For her this created feelings, but for me, this created another tool, another manipulation, and another emotion to run from. When it fits my agenda we were great, but when it didn’t I would provoke her.

Having had years of practice, I didn’t even have to put thought behind finding the right words to say. I was a master at striking an emotional response.

If this failed I would get physical. Still, she stayed. Still, she waited.

The hope of having moments together, the possibility of there being some sort of truth found in the affection that I was capable of displaying when I did decide to share some of my time with her, left her willing to abandon her own values.

This was something new and I pushed it to limits that I had never pushed it before. I did not understand love, but I understood possession. The more that I had, the better I felt about myself.

So, I set out to own her the only way that I knew how, with no consideration of the destruction that I was bringing to her life. I introduced her to drugs.

I played on her emotions for me and her own craving to spend time with me. I told her that I only left her when I wanted to use drugs, to drink alcohol, and to party.

I said that if she really wanted to be with me, then she could do these things with me. She resisted, but as most of you know now, there is no stopping an addict in pursuit of our next fix.

This is the only way our brains end up understanding all things. It is the pattern of thought created by addiction.

The same pattern that I used to define all my relationships. I had done this with my mother and my sister. Now I did it with my wife.

As I stated at the beginning, this story is not just mine to tell. Today my goal is to respect the love of others and to try and acknowledge my awareness of it as I write. I am in hopes that each of you can relate with my story without me violating the boundaries of your lives any further.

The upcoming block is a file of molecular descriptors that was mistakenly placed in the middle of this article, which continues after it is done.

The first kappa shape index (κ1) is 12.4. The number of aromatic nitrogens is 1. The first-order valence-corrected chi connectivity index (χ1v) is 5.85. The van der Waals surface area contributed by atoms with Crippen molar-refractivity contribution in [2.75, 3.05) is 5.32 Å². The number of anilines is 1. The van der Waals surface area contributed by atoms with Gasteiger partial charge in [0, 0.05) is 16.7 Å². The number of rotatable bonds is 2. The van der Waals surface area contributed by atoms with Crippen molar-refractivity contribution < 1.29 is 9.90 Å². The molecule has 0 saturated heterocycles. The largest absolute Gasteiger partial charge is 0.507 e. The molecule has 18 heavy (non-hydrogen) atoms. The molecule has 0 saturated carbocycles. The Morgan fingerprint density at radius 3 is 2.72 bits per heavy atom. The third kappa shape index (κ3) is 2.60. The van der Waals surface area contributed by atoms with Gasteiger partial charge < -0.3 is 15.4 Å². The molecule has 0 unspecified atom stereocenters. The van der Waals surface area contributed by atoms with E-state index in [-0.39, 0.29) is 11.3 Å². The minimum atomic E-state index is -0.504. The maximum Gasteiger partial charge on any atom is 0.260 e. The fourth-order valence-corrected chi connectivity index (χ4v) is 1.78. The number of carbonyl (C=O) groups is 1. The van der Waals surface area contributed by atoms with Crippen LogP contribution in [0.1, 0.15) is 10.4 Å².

I am learning that love is not just how we feel about somebody, but how those people make us feel about ourselves. I am learning that sharing my thoughts and my emotions is going to feel uncomfortable for a while and this frightens me.

I will not always be able to express myself correctly and I will make mistakes, but I must continue to try. Honesty is the key.

Constantly battling the voice in my head that tells me that you will leave if I show you who I really am. I fear this rejection and I have spent a lifetime hiding from its possibility.

I remember celebrating my 1 year of being clean and sober. My sister stood up during the presentation. She looked out and spoke directly to my Recovery Group. She said, ” I have been trying to save Dennis for years. I could not do it and you did. Thank you!”

The pain in her words is something that I cannot explain, but the love that has always been there is something that I can now finally see for myself.

My wife and I were married in 2003. For years addiction and incarceration left its mark on us and our family. We both got into recovery in 2016. Neither of us has used drugs since that time. We are still together.

I have come to see that love is the complete opposite of self-centeredness which is found at the heart of addiction, and I now understand love as the ability to lose yourself in the process of loving someone else. My experience with love is not found in anything that I have done myself. My experience with love is found in the actions of those who never left my side. The same actions that you take now!

Don’t give up. Do not lose hope. You are setting the example of love that one day each of us will follow!